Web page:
D.B. We’ve created a technology we call a Proteus Supercharger. Of course Proteus is the god of nature /sea that could take any shape. The super charger is based on two patents we’ve been awarded. One patent is for a highly efficient combustion engine that burns all of its fuel (most of the pollution coming from vehicles today is unburnt fuel) so it emits 83% less carbon than today’s engines. The second patent is for a special amplifier-generator that intakes 1-volt on input end, runs it through a magnetic field and outputs 1000-volts on the other end. Our clean engine (technically, it’s called a prime-mover), which runs on a small amount of gas, turns the generator to create an abundant amount of electricity (gas-to-electric power generation) for the batteries and interior cabin in the electric car. The supercharger only creates electricity; it does not help power the car like in a typical Hybrid-car. So, effectively, we’ve put a small power plant inside the car to make it more convenient for consumers. We believe that most consumers will enjoy driving totally on electric power, but also spend only 2-minutes putting a few dollars of gas in the car, as opposed to sitting for a charge for 35-minutes up to 5-hours.

K.K. Who did you turn to for production of this new venture?

D.B. Unlike Tesla and others, we can’t raise the hundreds of millions required to build our own plant, so we’re using the Apple model where we design and have more experienced manufacturers build for us. The Chinese are actually leaders in building electric vehicles and we’re partnered with a Chinese manufacturer to build our electric car, and we will integrate our supercharger into it here in America, to create American jobs.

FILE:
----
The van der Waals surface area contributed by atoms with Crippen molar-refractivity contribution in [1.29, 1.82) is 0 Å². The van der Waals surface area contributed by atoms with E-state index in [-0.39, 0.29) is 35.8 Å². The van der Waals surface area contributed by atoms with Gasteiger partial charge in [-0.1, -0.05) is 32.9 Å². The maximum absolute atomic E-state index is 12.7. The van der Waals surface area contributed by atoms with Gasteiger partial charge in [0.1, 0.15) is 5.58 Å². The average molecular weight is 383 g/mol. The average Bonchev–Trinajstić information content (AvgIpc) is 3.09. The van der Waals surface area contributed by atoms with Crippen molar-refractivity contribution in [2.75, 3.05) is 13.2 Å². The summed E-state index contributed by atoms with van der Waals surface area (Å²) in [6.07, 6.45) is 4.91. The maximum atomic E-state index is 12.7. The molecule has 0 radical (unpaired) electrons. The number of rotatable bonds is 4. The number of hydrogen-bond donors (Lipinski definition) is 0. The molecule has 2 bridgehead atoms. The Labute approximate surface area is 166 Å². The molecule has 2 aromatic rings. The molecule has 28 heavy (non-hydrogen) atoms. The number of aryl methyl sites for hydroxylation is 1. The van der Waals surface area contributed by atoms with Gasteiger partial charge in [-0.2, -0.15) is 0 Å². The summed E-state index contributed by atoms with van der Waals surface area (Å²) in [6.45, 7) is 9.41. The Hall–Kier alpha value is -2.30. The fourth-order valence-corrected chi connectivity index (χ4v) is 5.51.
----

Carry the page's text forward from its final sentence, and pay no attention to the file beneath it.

K.K. Is gaining investors easy considering it’s a form of clean energy, or is it difficult being it could shut other vehicle producers down?

D.B. We’ve been powered mostly by my own capital, and capital from small investors who share our passion for workable green tech solution to carbon emission from the transportation sector. It’s unfortunate to say, but minority-entrepreneurs don’t have the same access to venture capital as others. Seeing genius from us is still a little hard for many investors, so we have to be willing to bleed-alone to get things done – but hey, that’s the American way – entrepreneurship is for the rugged. As far as shutting down other producers, our goal is to produce a great vehicle, using our technology, get it into the market, have consumers go crazy for the power of electric driving, the recharging convenience, and then license our technology to all the other car makers.  Licensing is another billion dollar opportunity for us.

K.K. What are some of the road blocks you have had to overcome along the way in testing / production?